Fanboy Comics President Bryant Dillon looks back at Troy Duffy’s second attempt with the Saints.
There was a time when the rumor of a Boondock Saints sequel was something that seemed both impossible and f—ing amazing. It was very similar to the feeling that the Star Wars prequels had before they came into existence. Geeks would spend hours imagining possible story lines and assuring each other how “bad-ass” these films would be. Much like Phantom Menace, The Boondock Saints II: All Saints Day is heartbreaking in its failure.
Actually, Menace might be better. At least it gave us Darth Maul and that bad-ass lightsaber battle. Something, even if it was miniscule, improved in Menace, whereas BS II failed to improve on anything from the first film.
At this point, I’m going to let you know that MAJOR SPOILERS are contained below.
In all honesty, I loved The Boondock Saints. I have a tradition of watching it every St. Patrick’s Day while pounding the black stuff, and it always amazes me how brilliant and artistic the film is in every single scene! The sequel has nearly none of this, and, therefore, I really don’t feel there is anything that I can ruin for you. You’ve been warned.
Now, I tried hard to find things to like in this film, and, while there were not many, there were a handful of gold nuggets, if you dug through the crap. It was a joy to see the McManus brothers (Sean Patrick Flanery and Norman Reedus) once again with Poppa McManus (Billy Connely) hiding out in the thick of Ireland.
There were also a number of well-scripted moments with the brothers. The scene where they impulsively shaved the long beards that they had grown while in hiding was meant to show them returning to their criminal roots, only to realize days later that they are, of course, still wanted by the law and probably should’ve kept the beards as a disguise. Both Romeo (Clifton Collins Jr.), the McManus brothers’ new partner in crime, and Crew Cut (Daniel DeSanto), the mafia hitman on their tales, were interesting additions to the Boondocks world, but neither was given a compelling background or motive. They just showed up to kill people. This was especially frustrating with Crew Cut, the height-obsessed hitman who seemed to be begging for an interesting back story. Instead, we got an easily-forgettable and disposable villain. Romeo provided a number of funny, ball-busting moments for the two McManus brothers to play off, but writer/director Troy Duffy kept the character completely comedic, instead of ever giving him the true moments that made Rocco (David Della Rocco) from the first film such a realistic and lovable character.
Rocco did make an appearance in a flashback/dream sequence, and, while it was a joy to see and hear that old friend of ours, he at one point went on an arbitrary, man-power speech which just ended up feeling like Duffy masturbating to how tough and bad ass his characters (and by extension, himself) were. Ugg!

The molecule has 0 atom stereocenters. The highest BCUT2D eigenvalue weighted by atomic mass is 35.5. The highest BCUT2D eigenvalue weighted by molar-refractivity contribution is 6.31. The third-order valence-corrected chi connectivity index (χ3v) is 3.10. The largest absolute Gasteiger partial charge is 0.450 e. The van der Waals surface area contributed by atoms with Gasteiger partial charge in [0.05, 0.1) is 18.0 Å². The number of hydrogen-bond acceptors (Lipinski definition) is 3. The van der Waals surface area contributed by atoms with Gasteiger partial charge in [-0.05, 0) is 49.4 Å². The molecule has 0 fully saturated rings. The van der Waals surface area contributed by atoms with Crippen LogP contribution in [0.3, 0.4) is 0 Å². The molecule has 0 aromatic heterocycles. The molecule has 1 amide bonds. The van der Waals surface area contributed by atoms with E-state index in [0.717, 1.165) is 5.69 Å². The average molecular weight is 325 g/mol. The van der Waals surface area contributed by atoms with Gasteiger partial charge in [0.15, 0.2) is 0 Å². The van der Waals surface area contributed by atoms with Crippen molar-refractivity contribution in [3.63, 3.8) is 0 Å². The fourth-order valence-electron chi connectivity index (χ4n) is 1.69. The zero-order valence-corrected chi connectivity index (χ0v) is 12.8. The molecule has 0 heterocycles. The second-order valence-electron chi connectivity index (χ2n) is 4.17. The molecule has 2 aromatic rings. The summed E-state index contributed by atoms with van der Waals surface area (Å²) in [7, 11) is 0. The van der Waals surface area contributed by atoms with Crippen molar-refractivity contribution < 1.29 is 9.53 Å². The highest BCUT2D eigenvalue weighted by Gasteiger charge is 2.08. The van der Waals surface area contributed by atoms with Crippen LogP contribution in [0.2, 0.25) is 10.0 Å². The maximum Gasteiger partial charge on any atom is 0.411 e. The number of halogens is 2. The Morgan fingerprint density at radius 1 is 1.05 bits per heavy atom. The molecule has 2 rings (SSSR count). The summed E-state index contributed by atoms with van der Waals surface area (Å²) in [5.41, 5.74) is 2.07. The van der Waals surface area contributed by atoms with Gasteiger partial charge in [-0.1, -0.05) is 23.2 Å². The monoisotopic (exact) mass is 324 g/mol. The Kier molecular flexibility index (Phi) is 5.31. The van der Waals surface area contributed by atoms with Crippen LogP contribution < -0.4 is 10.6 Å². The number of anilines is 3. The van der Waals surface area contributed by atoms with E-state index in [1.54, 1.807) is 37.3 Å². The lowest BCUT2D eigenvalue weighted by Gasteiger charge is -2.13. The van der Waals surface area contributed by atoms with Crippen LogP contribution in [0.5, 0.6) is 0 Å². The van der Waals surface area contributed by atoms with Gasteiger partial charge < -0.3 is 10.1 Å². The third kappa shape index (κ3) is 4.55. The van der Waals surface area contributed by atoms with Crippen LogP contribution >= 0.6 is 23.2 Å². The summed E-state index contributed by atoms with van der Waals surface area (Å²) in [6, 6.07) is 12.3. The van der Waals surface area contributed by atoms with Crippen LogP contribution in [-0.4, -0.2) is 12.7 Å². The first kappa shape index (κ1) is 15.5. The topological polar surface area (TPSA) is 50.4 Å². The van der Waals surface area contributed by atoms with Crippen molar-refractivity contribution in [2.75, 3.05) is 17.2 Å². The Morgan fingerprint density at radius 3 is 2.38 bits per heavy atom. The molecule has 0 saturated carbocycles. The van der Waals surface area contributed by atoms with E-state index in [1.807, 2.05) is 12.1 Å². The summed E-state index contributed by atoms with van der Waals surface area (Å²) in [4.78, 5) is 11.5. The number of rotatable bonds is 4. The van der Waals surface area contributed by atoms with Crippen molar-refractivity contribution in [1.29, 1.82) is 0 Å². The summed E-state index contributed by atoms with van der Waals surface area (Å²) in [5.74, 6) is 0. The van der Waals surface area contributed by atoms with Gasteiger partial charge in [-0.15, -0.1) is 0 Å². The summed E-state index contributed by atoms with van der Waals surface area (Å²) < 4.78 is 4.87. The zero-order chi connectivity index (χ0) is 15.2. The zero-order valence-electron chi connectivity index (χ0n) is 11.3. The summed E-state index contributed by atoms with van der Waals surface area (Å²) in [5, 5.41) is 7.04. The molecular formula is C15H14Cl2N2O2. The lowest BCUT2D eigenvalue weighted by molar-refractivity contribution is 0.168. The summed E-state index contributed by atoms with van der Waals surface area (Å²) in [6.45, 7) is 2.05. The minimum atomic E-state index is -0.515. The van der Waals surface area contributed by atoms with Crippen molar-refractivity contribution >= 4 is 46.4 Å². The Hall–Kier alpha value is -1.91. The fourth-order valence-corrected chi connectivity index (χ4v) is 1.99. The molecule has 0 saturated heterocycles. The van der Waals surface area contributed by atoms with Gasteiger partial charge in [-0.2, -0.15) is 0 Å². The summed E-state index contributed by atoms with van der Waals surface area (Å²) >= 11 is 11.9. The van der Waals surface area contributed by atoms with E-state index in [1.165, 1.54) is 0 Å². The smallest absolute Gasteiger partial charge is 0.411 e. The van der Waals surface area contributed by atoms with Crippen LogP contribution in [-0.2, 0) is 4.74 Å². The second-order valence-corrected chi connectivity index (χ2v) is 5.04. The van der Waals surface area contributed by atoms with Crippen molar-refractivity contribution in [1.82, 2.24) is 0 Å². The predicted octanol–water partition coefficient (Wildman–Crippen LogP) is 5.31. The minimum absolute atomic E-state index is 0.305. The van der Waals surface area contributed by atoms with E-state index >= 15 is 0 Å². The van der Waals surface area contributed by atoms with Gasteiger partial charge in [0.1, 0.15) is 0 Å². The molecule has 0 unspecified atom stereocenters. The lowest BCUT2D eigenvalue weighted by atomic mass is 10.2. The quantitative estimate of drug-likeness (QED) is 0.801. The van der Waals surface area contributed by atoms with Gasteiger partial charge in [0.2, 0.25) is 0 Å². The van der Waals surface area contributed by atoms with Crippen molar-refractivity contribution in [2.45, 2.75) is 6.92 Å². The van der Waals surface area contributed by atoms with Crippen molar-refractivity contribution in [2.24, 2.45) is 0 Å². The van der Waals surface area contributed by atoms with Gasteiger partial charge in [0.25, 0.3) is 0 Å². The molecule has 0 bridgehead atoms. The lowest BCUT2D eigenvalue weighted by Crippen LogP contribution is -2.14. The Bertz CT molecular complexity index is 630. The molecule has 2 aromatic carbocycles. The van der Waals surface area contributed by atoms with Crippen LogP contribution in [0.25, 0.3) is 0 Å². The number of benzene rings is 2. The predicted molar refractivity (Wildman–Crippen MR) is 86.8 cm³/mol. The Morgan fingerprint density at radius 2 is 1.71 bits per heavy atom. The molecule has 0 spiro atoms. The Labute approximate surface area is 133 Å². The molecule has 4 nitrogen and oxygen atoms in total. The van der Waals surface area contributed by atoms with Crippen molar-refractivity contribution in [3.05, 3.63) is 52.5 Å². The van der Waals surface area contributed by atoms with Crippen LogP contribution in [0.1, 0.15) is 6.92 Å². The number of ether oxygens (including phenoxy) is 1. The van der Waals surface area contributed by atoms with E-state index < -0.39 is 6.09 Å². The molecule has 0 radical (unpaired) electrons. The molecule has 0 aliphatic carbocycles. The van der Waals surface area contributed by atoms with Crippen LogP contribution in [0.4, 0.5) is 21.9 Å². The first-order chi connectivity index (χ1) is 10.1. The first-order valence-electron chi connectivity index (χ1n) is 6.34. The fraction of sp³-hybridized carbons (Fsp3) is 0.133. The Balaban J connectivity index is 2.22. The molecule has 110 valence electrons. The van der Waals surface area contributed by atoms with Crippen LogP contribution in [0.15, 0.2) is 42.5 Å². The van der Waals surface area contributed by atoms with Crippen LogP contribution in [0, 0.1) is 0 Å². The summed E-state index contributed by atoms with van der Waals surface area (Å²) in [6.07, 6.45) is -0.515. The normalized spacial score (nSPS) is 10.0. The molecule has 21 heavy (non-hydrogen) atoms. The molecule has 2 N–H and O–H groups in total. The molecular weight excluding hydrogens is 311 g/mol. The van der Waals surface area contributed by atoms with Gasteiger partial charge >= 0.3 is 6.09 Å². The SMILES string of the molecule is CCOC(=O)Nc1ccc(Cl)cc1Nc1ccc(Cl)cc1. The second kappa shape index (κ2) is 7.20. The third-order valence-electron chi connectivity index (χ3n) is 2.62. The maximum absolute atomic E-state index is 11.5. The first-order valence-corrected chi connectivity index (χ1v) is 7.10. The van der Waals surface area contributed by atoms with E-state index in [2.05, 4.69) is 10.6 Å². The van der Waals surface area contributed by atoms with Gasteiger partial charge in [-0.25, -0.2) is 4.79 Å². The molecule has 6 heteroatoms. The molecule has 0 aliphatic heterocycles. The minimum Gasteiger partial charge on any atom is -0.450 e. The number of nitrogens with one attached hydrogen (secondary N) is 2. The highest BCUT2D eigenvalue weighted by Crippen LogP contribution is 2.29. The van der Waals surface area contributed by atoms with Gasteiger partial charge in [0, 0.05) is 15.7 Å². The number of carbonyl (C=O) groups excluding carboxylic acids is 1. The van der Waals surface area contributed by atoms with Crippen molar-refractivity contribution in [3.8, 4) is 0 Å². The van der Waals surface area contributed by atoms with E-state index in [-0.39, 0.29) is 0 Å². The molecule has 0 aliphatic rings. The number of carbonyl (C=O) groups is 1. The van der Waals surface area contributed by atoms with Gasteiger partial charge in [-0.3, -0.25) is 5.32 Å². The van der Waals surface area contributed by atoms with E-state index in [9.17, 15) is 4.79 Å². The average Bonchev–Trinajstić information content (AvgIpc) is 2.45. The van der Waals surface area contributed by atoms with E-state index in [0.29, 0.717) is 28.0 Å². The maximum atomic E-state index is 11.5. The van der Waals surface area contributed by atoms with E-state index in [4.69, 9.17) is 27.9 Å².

There was a similar feeling when Special Agent Smecker (Willem Dafoe) shows at the end of the film. The moment I heard his voice, a ray of hope entered my heart! Surely, Dafoe could pull this film back from the brink! And, honestly, the sequel Smecker set up in the final moments was probably the best thing about this film. At the end of the film, The Saints turned themselves over to the police and were in a federal prison. Smecker, who’s officially “dead” at this point and being funded by the church, was planning to break The Saints out and go global with the whole operation. In the same instant, I felt the excitement of Smecker and The Saints unleashed upon the world and the disappointment that the third Boondocks film has the plot of a Boondocks fan-fic.
The rest is just pretty much awful! The plot made little sense, boiling down to an old grudge held by a former friend of Poppa McManus . Flashbacks filled in a back story that you wanted to be cool but turned out to be a weak and predictable revenge story. The bone-head cops (Bob Marley, Brian Mahoney, and David Ferry), who were hilarious in their believable character flaws, were reduced to a Three Stooges act. Greenly (Bob Marley) got a moment to shine in his last moments on camera, but he had been so reduced to a joke that it was hard to muster genuine feeling for him. It left a bad taste in your mouth that tainted the deaths of all other beloved characters in the film. There were differences between these deaths and Rocco’s in the first film. Back then, we cared because death wasn’t a joke. In this film, everything was a joke.
To sum it up, I don’t know if Duffy was a one hit wonder or if he has just gotten lazy and content from the cult success of his first film. It doesn’t matter. The film was a mess. Everything was a cheap rehash of the first film, including Julie Benz’, Judd Nelson’s, and Peter Fonda’s characters. All three of these actors were wasted in my opinion. Not even the gun fights can save this pic. What was cool and edgy in the first film has been replaced by repetitive slow motion combined with techno. Kudos, Duffy!
At least we still have the first Boondocks! Stop by on St. Patrick’s Day, and we’ll pretend it begins and ends with that film.
Bryant Dillon is the President of Fanboy Comics, an independent comic book publishing company based in Los Angeles, CA. For more interviews, blogs, and reviews by Bryant and the FBC staff, check out the Fanboy Comics website or sign-up for the daily e-newsletter, The Fanboy Scoop, by emailing email@example.com.